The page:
In the Burrell... which is covered with a lousy bit of white cloth so nobody knows it's such a good bit of gear!
Posted 22 February 2005 - 20:14
Posted 22 February 2005 - 21:34
Here's Nick in the Bentley. He waited while I got my camera for a pic, wife in the Toyota behind him.
Thanks to ImageShack for hosting
Posted 22 February 2005 - 21:49
Posted 09 March 2005 - 04:45
Originally posted by john medley
T.....Also on the road south are some of the reported 480 entries for Historic Phillip Island which is on this weekend.
So ... quite a chunk of history in southern NSW/ Victoria over the next few days
Here's one of those chunks now...
Hosting thanks to ImageShack... photo by pottsy (permission obtained)
...and a couple... well, some repetition here...
...then this lovely one...
Posted 09 March 2005 - 12:28
For once I can recognise the cars. Are they Australian domilciled or are they visitors?
Posted 09 March 2005 - 12:34
Sounds rather like the 'Jail' in Monopoly, doesn't it?
Posted 10 March 2005 - 02:08
We were on the Hume going down to Phillip Island Historics with "Team Punter" - a couple of Alfa touring cars - Group N and C (alas my rebuilt Alfetta wasn't ready) We passed a lot of veteran cars and motorcycles travelling on the verge of the highway. It didn't look to be much fun - a slow car, a straight road and nots of buffetting from the double B trucks. OK, I admit it, veteran cars aren't really my thing.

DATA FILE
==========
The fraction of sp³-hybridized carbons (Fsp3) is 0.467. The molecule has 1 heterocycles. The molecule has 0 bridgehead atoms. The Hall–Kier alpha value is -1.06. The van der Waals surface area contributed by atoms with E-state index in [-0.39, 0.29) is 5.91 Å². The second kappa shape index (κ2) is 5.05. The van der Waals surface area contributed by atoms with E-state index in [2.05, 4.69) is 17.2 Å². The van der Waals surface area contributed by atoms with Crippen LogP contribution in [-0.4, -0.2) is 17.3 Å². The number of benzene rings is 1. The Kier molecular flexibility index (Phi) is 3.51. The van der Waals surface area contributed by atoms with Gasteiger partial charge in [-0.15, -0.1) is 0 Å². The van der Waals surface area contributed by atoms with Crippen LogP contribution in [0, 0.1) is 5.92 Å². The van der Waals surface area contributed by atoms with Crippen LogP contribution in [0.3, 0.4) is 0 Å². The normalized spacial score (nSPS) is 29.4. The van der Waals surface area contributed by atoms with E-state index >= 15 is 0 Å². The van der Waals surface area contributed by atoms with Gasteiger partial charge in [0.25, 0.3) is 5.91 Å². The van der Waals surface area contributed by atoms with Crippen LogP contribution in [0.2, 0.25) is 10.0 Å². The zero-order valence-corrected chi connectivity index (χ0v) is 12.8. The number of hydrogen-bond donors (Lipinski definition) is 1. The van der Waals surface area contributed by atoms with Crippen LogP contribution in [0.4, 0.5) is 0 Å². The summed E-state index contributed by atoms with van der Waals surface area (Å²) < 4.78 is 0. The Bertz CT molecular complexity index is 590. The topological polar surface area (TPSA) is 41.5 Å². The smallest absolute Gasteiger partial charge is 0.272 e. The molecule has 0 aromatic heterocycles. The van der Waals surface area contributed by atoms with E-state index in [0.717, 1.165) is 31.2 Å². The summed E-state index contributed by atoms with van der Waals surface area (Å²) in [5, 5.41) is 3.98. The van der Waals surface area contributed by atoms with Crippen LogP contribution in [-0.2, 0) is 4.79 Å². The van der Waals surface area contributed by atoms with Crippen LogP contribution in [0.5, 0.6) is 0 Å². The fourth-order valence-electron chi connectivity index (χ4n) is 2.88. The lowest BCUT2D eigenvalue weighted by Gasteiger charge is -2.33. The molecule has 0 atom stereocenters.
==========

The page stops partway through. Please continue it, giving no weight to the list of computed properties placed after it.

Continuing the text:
Interesting that you mention the barrister Lynton Morris who I've met (along with his barrister son Jeremy) a few years ago when I was in the Lancia Motor Club. Lynton had Don Wright (now there's another name for you Ray) build a replica Mille Miglia body on a Lancia Lambda chassis (Don't ask me what series or who originally designed the MM body) and it was a wounderful thing that they took back to Italy to participate in the MM retrospective a few year back. I would think he still has it.